June 20, 2006

Eyes opened by Tug Hill wind turbines

The following is by a resident of Stark, N.Y., dated June 19, 2006.

She started in on me about Tug Hill Plateau. "We went for a drive last night," she said. "We went to Herkimer for dinner and Jeremy wanted to go for a ride. We drove up to Barneveldt and stopped for ice cream. Then we went on to Booneville and Lowville."

That's where the 195-turbine wind factory is.

"You have to go there! It's awful! Just awful! We can't let this happen here. I've never seen anything so awful." ...

She went on and on. There was some wind, but not much, on June 17. The turbines were just hissing. They arrived there shortly before dusk, and stayed for the turnover to darkness, to see the lights on the turbine towers. They were there for not more than an hour, perhaps less.

"You absolutely cannot compare Fenner and Madison to this," she said. "These are much taller than Fenner and Madison. And there are more of them. This is more like what ours will be, 80 turbines in neighborhoods. There is no comparison. We have to get our Town Board members to go up there. You look at the horizon and you see tips spinning, and you know there are more, just over the next hill. It never ends. It's like having turbines from here to Herkimer."

After I drove her home, her husband insisted that I come inside and see the video on his cell phone. "I almost drove off the road," he said. "I kept wanting to turn left, because the whole world was turning left. I got dizzy, and I was dizzy for ten minutes after we left the area." ...

He began calculating the area of the rotor sweep. "They were spinning at 16 revolutions per minute," he said. "I counted the revolutions. There are three blades. That's 48 blade sweeps per minute." "That's how many times you're going to get strobe flicker if you're in the shadow of these things," he said. "And they give you window blinds to stop it? That won't work. And you sure can't sit outside in the yard with a strobe flicker like that." ...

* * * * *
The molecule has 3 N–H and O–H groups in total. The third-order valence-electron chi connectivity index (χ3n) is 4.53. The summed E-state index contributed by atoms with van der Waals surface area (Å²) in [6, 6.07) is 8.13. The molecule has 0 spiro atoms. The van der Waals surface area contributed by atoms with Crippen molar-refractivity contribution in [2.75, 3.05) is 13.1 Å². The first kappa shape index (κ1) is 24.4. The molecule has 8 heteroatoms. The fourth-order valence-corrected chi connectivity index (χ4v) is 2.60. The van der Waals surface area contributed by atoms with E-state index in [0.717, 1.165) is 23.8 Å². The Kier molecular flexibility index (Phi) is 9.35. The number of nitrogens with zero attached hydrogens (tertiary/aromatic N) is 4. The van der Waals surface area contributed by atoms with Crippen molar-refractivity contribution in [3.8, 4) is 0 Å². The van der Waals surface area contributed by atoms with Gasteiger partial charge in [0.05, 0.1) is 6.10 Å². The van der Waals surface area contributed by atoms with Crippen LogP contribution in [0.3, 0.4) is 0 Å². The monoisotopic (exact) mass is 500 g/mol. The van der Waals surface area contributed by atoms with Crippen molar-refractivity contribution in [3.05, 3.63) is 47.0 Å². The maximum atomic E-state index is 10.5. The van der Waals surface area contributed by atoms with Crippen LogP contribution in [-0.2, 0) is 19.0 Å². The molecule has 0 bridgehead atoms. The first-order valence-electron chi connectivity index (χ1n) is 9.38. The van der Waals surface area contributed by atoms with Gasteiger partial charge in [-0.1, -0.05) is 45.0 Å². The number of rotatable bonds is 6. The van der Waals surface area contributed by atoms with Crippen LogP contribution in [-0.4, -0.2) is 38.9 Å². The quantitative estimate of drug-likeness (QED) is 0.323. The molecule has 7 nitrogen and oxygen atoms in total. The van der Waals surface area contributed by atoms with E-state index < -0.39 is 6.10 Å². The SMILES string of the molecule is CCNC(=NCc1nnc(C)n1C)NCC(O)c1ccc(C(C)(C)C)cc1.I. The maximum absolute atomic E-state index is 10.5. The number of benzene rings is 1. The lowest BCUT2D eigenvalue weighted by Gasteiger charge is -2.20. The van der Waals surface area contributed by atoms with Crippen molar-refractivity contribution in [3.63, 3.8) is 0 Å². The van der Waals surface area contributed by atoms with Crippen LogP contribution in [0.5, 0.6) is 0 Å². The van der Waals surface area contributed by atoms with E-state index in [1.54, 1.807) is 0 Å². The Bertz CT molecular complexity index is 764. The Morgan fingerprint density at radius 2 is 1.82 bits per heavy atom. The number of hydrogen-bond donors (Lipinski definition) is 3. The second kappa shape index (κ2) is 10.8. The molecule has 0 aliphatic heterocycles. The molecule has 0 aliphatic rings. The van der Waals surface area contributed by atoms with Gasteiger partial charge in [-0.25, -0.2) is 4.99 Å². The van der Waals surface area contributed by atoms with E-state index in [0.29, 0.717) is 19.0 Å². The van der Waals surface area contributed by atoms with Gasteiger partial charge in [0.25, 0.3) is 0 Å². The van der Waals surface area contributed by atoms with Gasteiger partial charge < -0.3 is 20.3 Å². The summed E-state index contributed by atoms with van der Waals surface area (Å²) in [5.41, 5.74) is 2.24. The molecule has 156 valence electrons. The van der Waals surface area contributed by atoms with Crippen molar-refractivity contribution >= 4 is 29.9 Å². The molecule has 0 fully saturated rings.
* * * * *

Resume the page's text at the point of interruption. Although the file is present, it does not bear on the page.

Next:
Many times over the past six months, we had quarreled over these turbines. She didn't want to believe that neighbors planning to put turbines on their property would be doing any harm to us. When she heard Gordon Yancey [owner of the Flatrock Inn on the Tug Hill Plateau] on Thursday evening, they could barely hear at the back of the standing room only crowd. But they heard enough to convince them to go up to Lowville and see for themselves.

... She now knows these turbines could sicken animals and people. The motion. The low frequency sound. The stray voltage. ... She was not dizzy and didn't get motion sickness when they went to Lowville. But she saw what happened to her husband. The effects of motion and sound vary in the population. When she saw what happened to him, suddenly everything she heard and read came into focus. ...

"We have to get every lease holder to go up there to Lowville," she said. It's only 2 hours one way. We left at 6:00, and we were home by midnight. We stopped for dinner on the way. Everybody has to make it their personal mission to get one landowner to go up there and see this."

"I had nightmares about the turbines all night last night," her husband said this Sunday afternoon.

wind power, wind energy, wind farms, wind turbines, environment, environmentalism, animal rights